Ocean currents, coastal barriers and population connectivity

Patterns in genetic diversity inferred from Quaternary glaciation events may be obscured by environmental factors. In this study, the two genetic lineages of S. thunbergii along the coast of China may indicate different evolutionary processes. We detected substantial population subdivision in the YBS, but no clear genetic divergence among populations in the ECS (Figs 4 and 5), a scenario resembling the phylogeographical structure observed in S. fusiforme [16]. The two contrasting patterns may be ascribed to different environmental variables and coastal topographies. The coastline of the YBS includes the Bohai Bay and Shandong peninsula, which may act as geographic barriers for genetic exchange between populations [67, 68], leading to the formation of substructure. In contrast, the coastline of the ECS lacks geographical or physical barriers. Thus, the population structuring of S. thunbergii along the ECS was mainly dictated by coastal currents, particularly during the monsoon seasons [69]. Under the southwest monsoon, the water in the Taiwan Strait originates mainly from the South China Sea Warm Current (summer) and the Taiwan Warm Current (spring) [70]. These monsoon-driven coastal currents can facilitate long-distance dispersal of floating S. thunbergii, leading to population homogenization in the ECS (Fig. 5a; [18]). Oceanographic circulations have also caused the contrasting phylogeographic patterns between coastal species in the Japan-Pacific and the Sea of Japan. Greater dispersal potential exists in the Sea of Japan because of the Tsushima Warm Current, whereas there is comparatively limited dispersal potential by drifting along the Japan-Pacific coasts owing to the complex oceanographic circulations (e.g. southward-flowing Tsugaru Current and northward-flowing Kuroshio Current) and multiple presenting hydrographic barriers to dispersal [16, 22].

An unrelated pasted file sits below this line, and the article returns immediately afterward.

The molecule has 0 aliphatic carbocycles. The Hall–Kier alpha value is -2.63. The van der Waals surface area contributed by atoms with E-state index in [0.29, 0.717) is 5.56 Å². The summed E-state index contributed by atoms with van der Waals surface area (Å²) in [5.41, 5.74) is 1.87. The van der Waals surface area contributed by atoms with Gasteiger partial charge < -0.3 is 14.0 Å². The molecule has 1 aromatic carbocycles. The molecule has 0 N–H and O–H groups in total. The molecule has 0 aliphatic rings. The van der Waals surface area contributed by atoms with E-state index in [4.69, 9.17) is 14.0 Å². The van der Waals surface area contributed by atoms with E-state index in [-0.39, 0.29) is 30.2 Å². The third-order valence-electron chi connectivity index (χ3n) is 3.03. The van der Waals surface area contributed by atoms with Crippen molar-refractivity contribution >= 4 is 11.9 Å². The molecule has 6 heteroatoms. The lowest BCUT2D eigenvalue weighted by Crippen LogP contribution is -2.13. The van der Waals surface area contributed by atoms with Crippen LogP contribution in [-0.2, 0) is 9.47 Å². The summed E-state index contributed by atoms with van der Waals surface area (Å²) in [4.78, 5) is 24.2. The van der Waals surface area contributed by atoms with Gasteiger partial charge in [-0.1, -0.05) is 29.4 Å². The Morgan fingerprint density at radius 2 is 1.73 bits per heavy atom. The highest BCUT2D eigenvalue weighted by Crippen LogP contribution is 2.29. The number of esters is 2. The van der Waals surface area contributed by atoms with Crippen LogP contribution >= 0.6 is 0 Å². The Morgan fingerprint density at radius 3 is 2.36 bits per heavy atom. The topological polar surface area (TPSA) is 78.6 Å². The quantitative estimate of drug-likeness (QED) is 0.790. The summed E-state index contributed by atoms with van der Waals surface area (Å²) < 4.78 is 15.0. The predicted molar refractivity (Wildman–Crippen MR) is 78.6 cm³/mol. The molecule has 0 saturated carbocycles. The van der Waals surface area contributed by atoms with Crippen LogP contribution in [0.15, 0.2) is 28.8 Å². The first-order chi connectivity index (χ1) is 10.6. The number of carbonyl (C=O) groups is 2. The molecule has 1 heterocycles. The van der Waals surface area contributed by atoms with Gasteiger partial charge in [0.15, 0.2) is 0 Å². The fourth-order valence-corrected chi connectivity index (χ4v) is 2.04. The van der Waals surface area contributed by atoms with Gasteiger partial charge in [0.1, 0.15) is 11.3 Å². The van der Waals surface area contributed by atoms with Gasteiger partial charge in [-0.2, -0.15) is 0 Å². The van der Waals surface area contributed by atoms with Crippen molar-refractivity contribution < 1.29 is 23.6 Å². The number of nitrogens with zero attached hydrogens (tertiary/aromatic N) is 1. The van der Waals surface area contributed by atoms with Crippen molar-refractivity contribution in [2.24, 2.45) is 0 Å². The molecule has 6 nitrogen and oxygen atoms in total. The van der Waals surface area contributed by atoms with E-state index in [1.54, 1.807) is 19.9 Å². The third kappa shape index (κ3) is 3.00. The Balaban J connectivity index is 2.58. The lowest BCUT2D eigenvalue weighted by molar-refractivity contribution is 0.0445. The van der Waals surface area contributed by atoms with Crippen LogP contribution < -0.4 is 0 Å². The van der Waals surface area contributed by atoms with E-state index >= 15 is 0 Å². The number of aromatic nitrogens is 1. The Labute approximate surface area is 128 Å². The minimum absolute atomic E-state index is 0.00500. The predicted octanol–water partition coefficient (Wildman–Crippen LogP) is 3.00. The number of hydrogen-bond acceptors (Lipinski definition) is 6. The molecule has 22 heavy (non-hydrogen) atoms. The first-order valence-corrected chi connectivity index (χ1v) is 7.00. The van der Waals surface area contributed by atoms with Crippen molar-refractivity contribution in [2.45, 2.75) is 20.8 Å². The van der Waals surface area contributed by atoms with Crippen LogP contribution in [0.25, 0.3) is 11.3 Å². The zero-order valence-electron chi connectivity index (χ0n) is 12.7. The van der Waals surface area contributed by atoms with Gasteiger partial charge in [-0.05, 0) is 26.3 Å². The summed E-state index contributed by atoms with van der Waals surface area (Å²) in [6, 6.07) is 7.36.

Interestingly, our results indicated that S. thunbergii populations in the YBS (northern area) had higher genetic diversity than in the ECS (southern area) (Table 1). Similar results were detected in the limpet Cellana toreuma in this region [15]. This pattern is clearly different from that reported in most intertidal species along European coastlines which show a characteristic reduction in genetic diversity with increasing latitude as major refugial areas occurred at low latitudes [24]. High genetic diversity and significantly large pairwise genetic distance support the conclusion that the YBS group was largely isolated from the ECS and the potential refugia located at marginal area other than southern area. Alternatively, the Yellow Sea Warm Current may have bring individuals of S. thunbergii into the YBS from the west coast of the Korean Peninsula (e.g. the Jeju Island), leading to high levels of genetic admixture as reported in the red alga Gelidium elegans [71].

Conclusions

The genetic divergence of S. thunbergii in the YBS and the ECS suggest long-term isolation. Besides, the comparison of contemporary and historical gene flow indicate that the Changjiang diluted water could not restrict the gene flow of S. thunbegii populations along the Chinese coasts. These findings contrast with some previous studies on invertebrates with similar phylogeographic structure [10, 15]. Future phylogeoghic studies in this region should not only focus on establishing patterns of genetic divergence in intertidal species, but also consider fine-scale patterns of gene flow using multilocus markers. The interpretation of patterns of phylogeographic structure and genetic exchange could provide a framework for marine biodiversity conservation.

Abbreviations

ANP: 

Asia-Northwest Pacific

CDW: 

Changjiang diluted water

ECS: 

East China Sea

HWE: 

Hardy-Weinberg Equilibrium

LGM: 

Last Glacial Maximum

SCS: 

South China Sea

SEP: 

South East Pacific

SOJ: 

Sea of Japan

YBS: 

Yellow-Bohai Sea

Declarations

Acknowledgements